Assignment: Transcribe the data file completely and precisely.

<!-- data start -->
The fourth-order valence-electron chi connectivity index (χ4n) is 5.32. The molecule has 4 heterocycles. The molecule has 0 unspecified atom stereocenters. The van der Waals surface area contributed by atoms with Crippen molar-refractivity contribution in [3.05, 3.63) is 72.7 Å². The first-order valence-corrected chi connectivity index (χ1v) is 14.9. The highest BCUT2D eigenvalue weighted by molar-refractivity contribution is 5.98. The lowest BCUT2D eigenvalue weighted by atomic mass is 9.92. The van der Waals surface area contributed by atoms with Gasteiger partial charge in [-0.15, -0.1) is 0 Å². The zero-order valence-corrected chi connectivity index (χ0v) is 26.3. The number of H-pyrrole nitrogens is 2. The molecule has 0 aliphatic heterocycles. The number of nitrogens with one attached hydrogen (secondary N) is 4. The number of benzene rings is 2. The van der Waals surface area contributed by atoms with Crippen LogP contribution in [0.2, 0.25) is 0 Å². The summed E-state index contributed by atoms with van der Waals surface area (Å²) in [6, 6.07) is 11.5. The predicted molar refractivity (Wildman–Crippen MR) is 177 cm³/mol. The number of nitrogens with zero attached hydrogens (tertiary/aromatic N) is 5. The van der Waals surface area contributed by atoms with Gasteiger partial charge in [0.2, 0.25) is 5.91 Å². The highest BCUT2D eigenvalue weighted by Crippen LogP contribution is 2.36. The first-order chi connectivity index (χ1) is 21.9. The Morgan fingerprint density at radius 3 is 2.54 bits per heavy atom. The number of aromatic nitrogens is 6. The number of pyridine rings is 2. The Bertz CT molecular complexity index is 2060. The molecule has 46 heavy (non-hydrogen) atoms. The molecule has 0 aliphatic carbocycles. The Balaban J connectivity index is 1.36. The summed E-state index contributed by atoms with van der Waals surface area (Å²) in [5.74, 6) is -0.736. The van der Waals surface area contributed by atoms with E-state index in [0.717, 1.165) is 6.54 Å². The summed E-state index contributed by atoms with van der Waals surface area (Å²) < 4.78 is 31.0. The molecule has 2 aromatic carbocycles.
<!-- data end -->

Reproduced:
The fourth-order valence-electron chi connectivity index (χ4n) is 5.32. The molecule has 4 heterocycles. The molecule has 0 unspecified atom stereocenters. The van der Waals surface area contributed by atoms with Crippen molar-refractivity contribution in [3.05, 3.63) is 72.7 Å². The first-order valence-corrected chi connectivity index (χ1v) is 14.9. The highest BCUT2D eigenvalue weighted by molar-refractivity contribution is 5.98. The lowest BCUT2D eigenvalue weighted by atomic mass is 9.92. The van der Waals surface area contributed by atoms with Gasteiger partial charge in [-0.15, -0.1) is 0 Å². The zero-order valence-corrected chi connectivity index (χ0v) is 26.3. The number of H-pyrrole nitrogens is 2. The molecule has 0 aliphatic heterocycles. The number of nitrogens with one attached hydrogen (secondary N) is 4. The number of benzene rings is 2. The van der Waals surface area contributed by atoms with Crippen LogP contribution in [0.2, 0.25) is 0 Å². The summed E-state index contributed by atoms with van der Waals surface area (Å²) in [6, 6.07) is 11.5. The predicted molar refractivity (Wildman–Crippen MR) is 177 cm³/mol. The number of nitrogens with zero attached hydrogens (tertiary/aromatic N) is 5. The van der Waals surface area contributed by atoms with Gasteiger partial charge in [0.2, 0.25) is 5.91 Å². The highest BCUT2D eigenvalue weighted by Crippen LogP contribution is 2.36. The first-order chi connectivity index (χ1) is 21.9. The Morgan fingerprint density at radius 3 is 2.54 bits per heavy atom. The number of aromatic nitrogens is 6. The number of pyridine rings is 2. The Bertz CT molecular complexity index is 2060. The molecule has 46 heavy (non-hydrogen) atoms. The molecule has 0 aliphatic carbocycles. The Balaban J connectivity index is 1.36. The summed E-state index contributed by atoms with van der Waals surface area (Å²) in [5.74, 6) is -0.736. The van der Waals surface area contributed by atoms with E-state index in [0.717, 1.165) is 6.54 Å². The summed E-state index contributed by atoms with van der Waals surface area (Å²) < 4.78 is 31.0. The molecule has 2 aromatic carbocycles.